What is GitHub and How to Use It

GitHub is a web-based version-control and collaboration platform for software developers. GitHub allows developers to change, adapt and improve software from its public repositories for free, but it charges for private repositories. It also provides access control and several collaboration features, such as wikis and basic task management tools for every project.

  • GitHub is Git repository hosting service. That provides a web-based graphical interface.
  • Easy to the management of code
  • Open-source software for version control
  • Effective collaboration
  • Bug tracker

GitHub is highly used software that is typically used for version control. It’s helpful when more than one person working on a project.

GitHub has several competitors like

  • GitLab
  • GitHub
  • Bitbucket
  • Visual studio

Why we need GitHub

It is extremely important for software developers to a web-based platform to share the projects and collaborate with other developers. This platform must be a version control system that is it must enable multiple people to simultaneously work on a single project.

  • Developers need a web-based hosting platform
  • Useful for version control system
  • Enables for effective collaboration
  • Download projects and file in one step
  • Easy evaluation of each other’s projects

What makes GitHub so popular among developers

GitHub is an open-source platform and the community is really what feels it. Moreover, here you can discover the code written by others and learn from it and even use it for your projects. It is the largest shared repository easy version control system and secure cloud storage.

Getting started with GitHub

Install git and create a GitHub account

Download Git

Create Github Account

Create GitHub account

Login Into GitHub

After login into GitHub, you will see this

Start GitHub Project

Start the project by clicking start project. On the left side, you can see the list of repositories and we can create a new repository.

What is a repository in GitHub…?

A repository contains all the project files and each file’s history. We can discuss and manage our project’s work within the repository. We can own a repository individually or we can share the repository with other people.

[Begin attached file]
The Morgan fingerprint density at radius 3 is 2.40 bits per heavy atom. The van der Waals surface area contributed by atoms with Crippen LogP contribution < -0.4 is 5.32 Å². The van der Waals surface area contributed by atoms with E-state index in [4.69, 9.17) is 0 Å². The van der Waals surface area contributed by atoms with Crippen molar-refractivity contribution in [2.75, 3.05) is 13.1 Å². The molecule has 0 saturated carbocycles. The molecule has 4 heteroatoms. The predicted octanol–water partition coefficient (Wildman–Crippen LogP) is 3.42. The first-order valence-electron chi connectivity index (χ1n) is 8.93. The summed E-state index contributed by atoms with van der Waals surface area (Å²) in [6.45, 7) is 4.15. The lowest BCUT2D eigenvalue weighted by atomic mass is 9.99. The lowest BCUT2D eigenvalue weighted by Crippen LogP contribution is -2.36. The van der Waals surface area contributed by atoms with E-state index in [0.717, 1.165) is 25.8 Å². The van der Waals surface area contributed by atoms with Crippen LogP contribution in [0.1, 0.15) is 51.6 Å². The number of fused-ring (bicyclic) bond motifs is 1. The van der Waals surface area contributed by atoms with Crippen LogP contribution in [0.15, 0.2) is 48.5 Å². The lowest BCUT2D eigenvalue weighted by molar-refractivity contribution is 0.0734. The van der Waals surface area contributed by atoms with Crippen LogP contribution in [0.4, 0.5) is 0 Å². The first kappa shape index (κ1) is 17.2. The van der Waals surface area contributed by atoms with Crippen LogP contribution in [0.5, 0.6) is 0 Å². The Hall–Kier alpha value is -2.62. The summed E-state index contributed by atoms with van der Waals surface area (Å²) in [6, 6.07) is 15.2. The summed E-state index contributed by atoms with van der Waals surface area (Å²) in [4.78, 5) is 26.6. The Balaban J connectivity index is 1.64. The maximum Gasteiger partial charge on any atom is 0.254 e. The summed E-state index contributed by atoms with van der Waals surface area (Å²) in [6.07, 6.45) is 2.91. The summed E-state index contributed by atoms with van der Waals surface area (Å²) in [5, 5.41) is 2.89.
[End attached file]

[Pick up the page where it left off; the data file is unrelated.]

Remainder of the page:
Create a Repository

Create GitHub Repository

Step:1 Give a name for the repository.
Step:2 Description is optional.
Step:3 You can make repository either public or private. Choose one of those.
Step:4 Click on add a README file
Always choose a README text file for your project which often contains the information of the project and other necessary details.

Step:5 Click on creates repository.

After Clicking on create a repository.

Get GitHub Repository

Here you can see the new repository has been created by the name of DevopsUniversity

Basic GitHub Commands

Basic GitHub Commands-1

Basic GitHub Commands-2

$ git init [project-name]Creates a new local repository with the specified argument
$ git statusLists all new or modified files to be committed
$ git config --global user.name “[user-name]”Defines the name you want associated with your commit transactions
$ git config --global user. Email "[user-email-address]"Defines the email address you want associated with your commit transactions
$ git config --global color.ui autoTurns on colorization of command line output
$ git add [file]Prepares the file for commit by logically moving it to the staged area
$ git ls-files --stageLists all the files in the staged area
$ git commit -m "[commit message]"Adds the staged files permanently in version history
$ git diffShows unstaged file differences
$ git diff --stagedShows file differences between staging and the last file version
$ git branchList branches (the asterisk denotes the current branch)
$ git checkout [branch-name]Switches to the specified branch and updates the working directory
$ git merge [branch-name]Combines the specified branch’s history into the current branch
$ git branch -d [branch-name]Deletes the specified branch
$ git rm [file] Deletes the file from the working directory and the staging area
$ git logLists version history for the current branch
$ git log --oneline Lists version history in one line for the current branch
$ git log –oneline –decorate --graphLists version history in one line, decorated in graphical form for the current branch
$ git push [alias] [branch] Uploads all local branch commits to remote repository
$ git pullDownloads from remote repository and incorporates changes
$ git clone [repository-url] Clones an existing repository
$ git rebase [branch]Rebases your current HEAD onto [branch]
$ git stashTemporarily stores all modified tracked files

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